The inefficiency in matching global food supply with demand leads to approximately one-third of the world’s food being wasted . Wasted food translates to squandered land, heightened emissions, and excessive water use, worsening climate issues that, in turn, disrupt the value chain. For food corporates, this means economic instability, decreased profits, and a volatile market. Excessive food waste, thus, is not only a pressing concern for the environment, and for food security of the growing global population, but also for the business bottom line. Waste minimization is a critical objective throughout the food value chain that requires collaboration among global stakeholders.

AI in Waste Management:

  • Data-Driven Supply Optimization: AI utilizes historical and real-time datasets for efficient production and distribution, ensuring that supply aligns with consumer needs, minimizing overproduction, reducing excess inventory, spoilage and minimizing waste.
  • AI Applications for Enhanced Recycling: machine learning classification algorithms identify waste types like plastics, metals, and paper[xx].
Orbisk’ waste management monitor, providing insights into kitchen waste


  • Orbisk (NL) provides professional kitchens with their fully automated food waste monitor to gain insight into their specific food waste.
  • Prairie Robotics (CA) uses AI-powered cameras on organics and recycling trucks to detect household waste. By analyzing this data, the company sends highly personalized notifications to residents, which have been proven to markedly reduce waste levels.

A notable startup-industry partnership is the acquisition[xxi] of France-based CodaBene, a food waste management platform that supports retailers in digitizing their data and minimizing food waste, by Too Good to Go.

2.5 Transparency & Traceability

One of the prevailing challenges in the food value chain lies in the lack of transparency. Consumers today seek greater visibility into the origin, production method, and journey of food products. The significant surge, a 71% increase, in online searches for sustainable goods between 2016 and 2021[xxii] shows that provenance is a key growing consumer need that helps to build trust amongst the food industry. However, existing systems often fall short in providing comprehensive information, leading to concerns about misleading food labeling and conflicts of interest within the organizations responsible for these labels. Additionally, certification requirements at various stages of the value chain can drive up implementation costs, further complicating the quest for transparency.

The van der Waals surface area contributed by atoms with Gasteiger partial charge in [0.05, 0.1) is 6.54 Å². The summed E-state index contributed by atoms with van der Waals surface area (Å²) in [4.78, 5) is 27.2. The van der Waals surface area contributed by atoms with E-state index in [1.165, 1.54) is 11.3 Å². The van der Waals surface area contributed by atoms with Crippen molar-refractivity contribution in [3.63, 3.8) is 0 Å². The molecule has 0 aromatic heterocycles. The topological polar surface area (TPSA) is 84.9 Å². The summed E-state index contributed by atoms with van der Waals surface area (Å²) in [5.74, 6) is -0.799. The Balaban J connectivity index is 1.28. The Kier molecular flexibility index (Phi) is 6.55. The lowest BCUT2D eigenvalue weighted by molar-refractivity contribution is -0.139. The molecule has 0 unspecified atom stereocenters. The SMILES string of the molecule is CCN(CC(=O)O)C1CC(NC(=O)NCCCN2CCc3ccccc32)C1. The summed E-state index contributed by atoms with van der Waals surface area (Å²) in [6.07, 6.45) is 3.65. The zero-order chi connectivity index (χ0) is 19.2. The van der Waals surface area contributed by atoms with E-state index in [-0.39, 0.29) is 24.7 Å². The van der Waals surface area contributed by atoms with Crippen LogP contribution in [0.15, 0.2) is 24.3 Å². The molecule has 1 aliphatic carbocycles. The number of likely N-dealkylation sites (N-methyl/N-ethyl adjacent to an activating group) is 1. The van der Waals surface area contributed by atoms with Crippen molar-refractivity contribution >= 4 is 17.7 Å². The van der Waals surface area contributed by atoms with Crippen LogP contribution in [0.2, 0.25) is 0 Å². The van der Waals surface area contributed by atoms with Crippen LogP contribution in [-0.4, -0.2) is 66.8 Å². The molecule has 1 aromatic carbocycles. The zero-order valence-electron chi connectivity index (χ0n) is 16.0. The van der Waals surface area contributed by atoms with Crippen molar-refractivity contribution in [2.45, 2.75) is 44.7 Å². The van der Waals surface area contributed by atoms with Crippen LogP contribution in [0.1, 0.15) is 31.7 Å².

AI in Transparency & Traceability:

  • Blockchain Integration: Blockchain, known for its ability to maintain transparent and immutable transaction records, provides a robust tool for tracking a product through its stages in the value chain (in contrast to centralized labelling systems).
  • Food Recall Enhancement: Blockchain enables the near-instantaneous identification and removal of contaminated food products.
  • Product Traceability: Product-specific QR codes with detailed tracking information allow consumers to trace a product’s journey from farm to table.

These advancements mark a new era of transparency and accountability in the food value chain, aligning with the evolving demands of ethical and informed consumers.


  • Agriplace (NL) is an independent platform that creates smart tools to make certification easy and enables quick data sharing with auditors and buyers.
  • RegAsk (SG) provides technology that routinely monitors, predicts, and reports updates or changes to relevant regulations, providing instant alerts.
  • Index Biosystems (CA) is using biotechnology for traceability called BioTags – microscopic fingerprints that are applied directly to products enabling downstream verification of sustainability claims, quality assurance and food safety.
BioTag technology by Index Biosystems

2.6 Impact Assessment

Environmental impact assessment is crucial for making informed decisions that promote sustainability, minimize harm to the planet, and ensure transparency, legal compliance, and long-term planning in the food value chain. However, today, it faces several challenges, including the lack of insight into emissions and standardized methods for measuring carbon footprints. This, combined with unclear regulatory guidance, leaves concerns about CO2, methane, and nitrous oxide emissions unaddressed and contributes to ambiguity for industry stakeholders. Determining responsibility for environmental impact in a globalized value chain is complex, particularly in the context of uncertain emissions’ effects on the global climate and the debate about whether responsibility lies with consumers or production countries. To progress, there is a pressing need for open-source carbon footprint data and standardized measurement frameworks. Additionally, reconfiguring subsidies, local legislation, and international trade agreements is crucial to realign economic incentives with sustainability goals.

AI in Impact Assessment:

  • Measurement Reliability: AI enhances the reliability of environmental impact measurements by utilizing historical and real-time data.
  • Standardized Measurement Frameworks: AI supports the development of standardized measurement frameworks across the food value chain, promoting consistency and comparability.